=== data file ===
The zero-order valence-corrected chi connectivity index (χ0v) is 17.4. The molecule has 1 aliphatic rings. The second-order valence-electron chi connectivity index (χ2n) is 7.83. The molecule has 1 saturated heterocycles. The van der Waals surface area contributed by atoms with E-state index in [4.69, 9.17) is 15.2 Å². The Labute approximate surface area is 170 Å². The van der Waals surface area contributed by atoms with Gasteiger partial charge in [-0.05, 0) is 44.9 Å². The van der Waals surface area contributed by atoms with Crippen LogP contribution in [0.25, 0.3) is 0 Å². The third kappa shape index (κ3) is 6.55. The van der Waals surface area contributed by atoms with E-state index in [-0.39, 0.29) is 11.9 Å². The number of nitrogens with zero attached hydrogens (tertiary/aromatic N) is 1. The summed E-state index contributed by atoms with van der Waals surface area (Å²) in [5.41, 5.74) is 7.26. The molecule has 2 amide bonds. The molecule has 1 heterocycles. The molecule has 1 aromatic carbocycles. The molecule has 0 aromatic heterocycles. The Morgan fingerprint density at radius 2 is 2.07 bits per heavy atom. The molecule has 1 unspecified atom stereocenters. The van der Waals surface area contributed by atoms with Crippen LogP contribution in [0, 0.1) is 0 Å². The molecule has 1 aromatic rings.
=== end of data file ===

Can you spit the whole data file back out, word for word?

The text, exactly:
The zero-order valence-corrected chi connectivity index (χ0v) is 17.4. The molecule has 1 aliphatic rings. The second-order valence-electron chi connectivity index (χ2n) is 7.83. The molecule has 1 saturated heterocycles. The van der Waals surface area contributed by atoms with E-state index in [4.69, 9.17) is 15.2 Å². The Labute approximate surface area is 170 Å². The van der Waals surface area contributed by atoms with Gasteiger partial charge in [-0.05, 0) is 44.9 Å². The van der Waals surface area contributed by atoms with Crippen LogP contribution in [0.25, 0.3) is 0 Å². The third kappa shape index (κ3) is 6.55. The van der Waals surface area contributed by atoms with E-state index in [-0.39, 0.29) is 11.9 Å². The number of nitrogens with zero attached hydrogens (tertiary/aromatic N) is 1. The summed E-state index contributed by atoms with van der Waals surface area (Å²) in [5.41, 5.74) is 7.26. The molecule has 2 amide bonds. The molecule has 1 heterocycles. The molecule has 1 aromatic carbocycles. The molecule has 0 aromatic heterocycles. The Morgan fingerprint density at radius 2 is 2.07 bits per heavy atom. The molecule has 1 unspecified atom stereocenters. The van der Waals surface area contributed by atoms with Crippen LogP contribution in [0, 0.1) is 0 Å². The molecule has 1 aromatic rings.